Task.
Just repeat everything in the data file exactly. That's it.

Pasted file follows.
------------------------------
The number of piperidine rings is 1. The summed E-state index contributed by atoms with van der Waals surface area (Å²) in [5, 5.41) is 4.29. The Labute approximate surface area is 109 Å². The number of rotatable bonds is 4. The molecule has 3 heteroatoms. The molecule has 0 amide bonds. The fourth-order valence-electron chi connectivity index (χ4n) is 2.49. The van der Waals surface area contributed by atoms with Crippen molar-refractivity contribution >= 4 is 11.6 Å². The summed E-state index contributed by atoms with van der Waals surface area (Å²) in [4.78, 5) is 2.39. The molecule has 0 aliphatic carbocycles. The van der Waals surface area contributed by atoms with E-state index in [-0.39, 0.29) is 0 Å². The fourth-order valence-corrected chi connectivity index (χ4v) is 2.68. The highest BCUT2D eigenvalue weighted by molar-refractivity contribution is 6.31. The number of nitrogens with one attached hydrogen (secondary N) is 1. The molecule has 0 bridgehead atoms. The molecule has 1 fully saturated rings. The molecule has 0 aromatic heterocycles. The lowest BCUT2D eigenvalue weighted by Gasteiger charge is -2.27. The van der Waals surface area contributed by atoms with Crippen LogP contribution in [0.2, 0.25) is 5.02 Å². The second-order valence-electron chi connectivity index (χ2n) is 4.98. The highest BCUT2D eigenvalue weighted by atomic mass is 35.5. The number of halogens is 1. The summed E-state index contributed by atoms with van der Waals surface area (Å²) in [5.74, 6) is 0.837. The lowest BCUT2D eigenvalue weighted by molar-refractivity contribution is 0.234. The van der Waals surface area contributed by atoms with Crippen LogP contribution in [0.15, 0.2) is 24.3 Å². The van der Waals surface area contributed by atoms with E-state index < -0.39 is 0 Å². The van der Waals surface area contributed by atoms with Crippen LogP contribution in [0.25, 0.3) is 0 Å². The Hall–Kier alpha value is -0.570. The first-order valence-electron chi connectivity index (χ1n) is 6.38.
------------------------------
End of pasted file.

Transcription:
The number of piperidine rings is 1. The summed E-state index contributed by atoms with van der Waals surface area (Å²) in [5, 5.41) is 4.29. The Labute approximate surface area is 109 Å². The number of rotatable bonds is 4. The molecule has 3 heteroatoms. The molecule has 0 amide bonds. The fourth-order valence-electron chi connectivity index (χ4n) is 2.49. The van der Waals surface area contributed by atoms with Crippen molar-refractivity contribution >= 4 is 11.6 Å². The summed E-state index contributed by atoms with van der Waals surface area (Å²) in [4.78, 5) is 2.39. The molecule has 0 aliphatic carbocycles. The van der Waals surface area contributed by atoms with E-state index in [-0.39, 0.29) is 0 Å². The fourth-order valence-corrected chi connectivity index (χ4v) is 2.68. The highest BCUT2D eigenvalue weighted by molar-refractivity contribution is 6.31. The number of nitrogens with one attached hydrogen (secondary N) is 1. The molecule has 0 bridgehead atoms. The molecule has 1 fully saturated rings. The molecule has 0 aromatic heterocycles. The lowest BCUT2D eigenvalue weighted by Gasteiger charge is -2.27. The van der Waals surface area contributed by atoms with Crippen LogP contribution in [0.2, 0.25) is 5.02 Å². The second-order valence-electron chi connectivity index (χ2n) is 4.98. The highest BCUT2D eigenvalue weighted by atomic mass is 35.5. The number of halogens is 1. The summed E-state index contributed by atoms with van der Waals surface area (Å²) in [5.74, 6) is 0.837. The lowest BCUT2D eigenvalue weighted by molar-refractivity contribution is 0.234. The van der Waals surface area contributed by atoms with Crippen LogP contribution in [0.15, 0.2) is 24.3 Å². The van der Waals surface area contributed by atoms with E-state index < -0.39 is 0 Å². The van der Waals surface area contributed by atoms with Crippen LogP contribution in [0.25, 0.3) is 0 Å². The Hall–Kier alpha value is -0.570. The first-order valence-electron chi connectivity index (χ1n) is 6.38.